DON’T: Come Across as Opportunistic or Tone-Deaf
As many marketers increase their digital communications, your prospects’ and clients’ inboxes will be inundated with a variety of marketing messages. Some will resonate, and some will fall flat. Make sure your content is relevant and engaging. When you’re reallocating your staff and budget, set aside some of both for new content creation. You will need new messaging to address the current pain points your target audience is feeling, so as not to come across as tone-deaf. You also don’t want to come off as opportunistic, insincere, or superficial during one of the largest crises in recent history. That’s something people tend to remember long after a crisis has passed.
DO: Reprioritize Where You Focus Your Efforts
Make sure you’re not spending an inordinate amount of time on things like your website and social media accounts. These are things your team should always be working on and improving, crisis or not, and now isn’t the time to spend what little time you do have on what should be table stakes for your marketing organization. That said, if you haven’t already been doing this, you do need to invest the time. Instead, spend time on tactics that can have a big impact on your business with little effort, such as SEO to drive more traffic to your site and increase conversions.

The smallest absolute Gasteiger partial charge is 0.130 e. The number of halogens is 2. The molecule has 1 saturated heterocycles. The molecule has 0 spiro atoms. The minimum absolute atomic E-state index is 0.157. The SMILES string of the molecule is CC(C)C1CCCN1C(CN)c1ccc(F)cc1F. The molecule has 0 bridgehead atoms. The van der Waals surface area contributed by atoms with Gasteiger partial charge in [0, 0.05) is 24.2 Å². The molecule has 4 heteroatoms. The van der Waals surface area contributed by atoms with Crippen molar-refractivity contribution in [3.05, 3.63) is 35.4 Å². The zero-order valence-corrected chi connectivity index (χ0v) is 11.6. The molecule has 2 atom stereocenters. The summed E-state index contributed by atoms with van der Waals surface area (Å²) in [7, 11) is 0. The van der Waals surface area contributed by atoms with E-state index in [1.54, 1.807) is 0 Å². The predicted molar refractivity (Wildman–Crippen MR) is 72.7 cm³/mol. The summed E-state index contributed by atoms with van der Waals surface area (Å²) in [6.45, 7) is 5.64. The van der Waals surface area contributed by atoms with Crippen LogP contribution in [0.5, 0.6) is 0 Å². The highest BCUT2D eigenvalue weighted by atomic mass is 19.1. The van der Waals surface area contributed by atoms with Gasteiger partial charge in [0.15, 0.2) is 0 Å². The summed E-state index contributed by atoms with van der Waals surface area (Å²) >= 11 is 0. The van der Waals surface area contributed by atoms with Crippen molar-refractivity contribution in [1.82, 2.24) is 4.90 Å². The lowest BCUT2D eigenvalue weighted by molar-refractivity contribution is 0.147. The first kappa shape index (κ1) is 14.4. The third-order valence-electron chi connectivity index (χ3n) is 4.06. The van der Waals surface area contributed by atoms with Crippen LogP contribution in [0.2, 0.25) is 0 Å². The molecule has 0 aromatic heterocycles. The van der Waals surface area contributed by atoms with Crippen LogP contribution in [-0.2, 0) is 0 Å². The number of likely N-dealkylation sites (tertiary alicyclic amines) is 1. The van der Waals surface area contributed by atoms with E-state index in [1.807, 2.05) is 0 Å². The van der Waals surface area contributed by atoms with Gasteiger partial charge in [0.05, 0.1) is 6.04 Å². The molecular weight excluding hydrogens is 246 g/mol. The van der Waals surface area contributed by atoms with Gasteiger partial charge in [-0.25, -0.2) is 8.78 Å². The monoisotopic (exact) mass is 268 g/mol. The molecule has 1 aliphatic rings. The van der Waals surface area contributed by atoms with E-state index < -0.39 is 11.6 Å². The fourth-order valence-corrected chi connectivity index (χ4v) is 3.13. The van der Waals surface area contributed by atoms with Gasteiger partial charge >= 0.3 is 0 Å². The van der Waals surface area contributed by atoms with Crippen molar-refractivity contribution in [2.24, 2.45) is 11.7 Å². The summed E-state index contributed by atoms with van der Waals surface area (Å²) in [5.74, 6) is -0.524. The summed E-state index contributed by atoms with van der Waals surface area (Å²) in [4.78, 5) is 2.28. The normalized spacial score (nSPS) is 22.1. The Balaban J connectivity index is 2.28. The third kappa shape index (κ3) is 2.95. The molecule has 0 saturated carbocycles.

DON’T: Let Your Customer Experience Gather Dust
Evaluating and optimizing the customer experience to improve customer retention and customer advocacy is always important, but never more so than during a crisis. Take this time to improve your customer onboarding experience, end-to-end sales processes, and segmentation and lead nurturing programs to help you meet your longer-term objectives.
DO: Take This Opportunity to Make Your Processes More Efficient
Zero in and focus on the areas where you can have the biggest impact with your current resource constraints. Make sure the people executing your campaigns have all the processes in place they need to be efficient, such as a standard campaign brief template, a repeatable list upload and management process, and a QA process for your campaigns. Sometimes, even the smallest of tweaks can have a significant impact on your team’s efficiency — as well as your campaign results.
DON’T: Assume Your Current MarTech Stack Can’t Do More for You Than It Has Been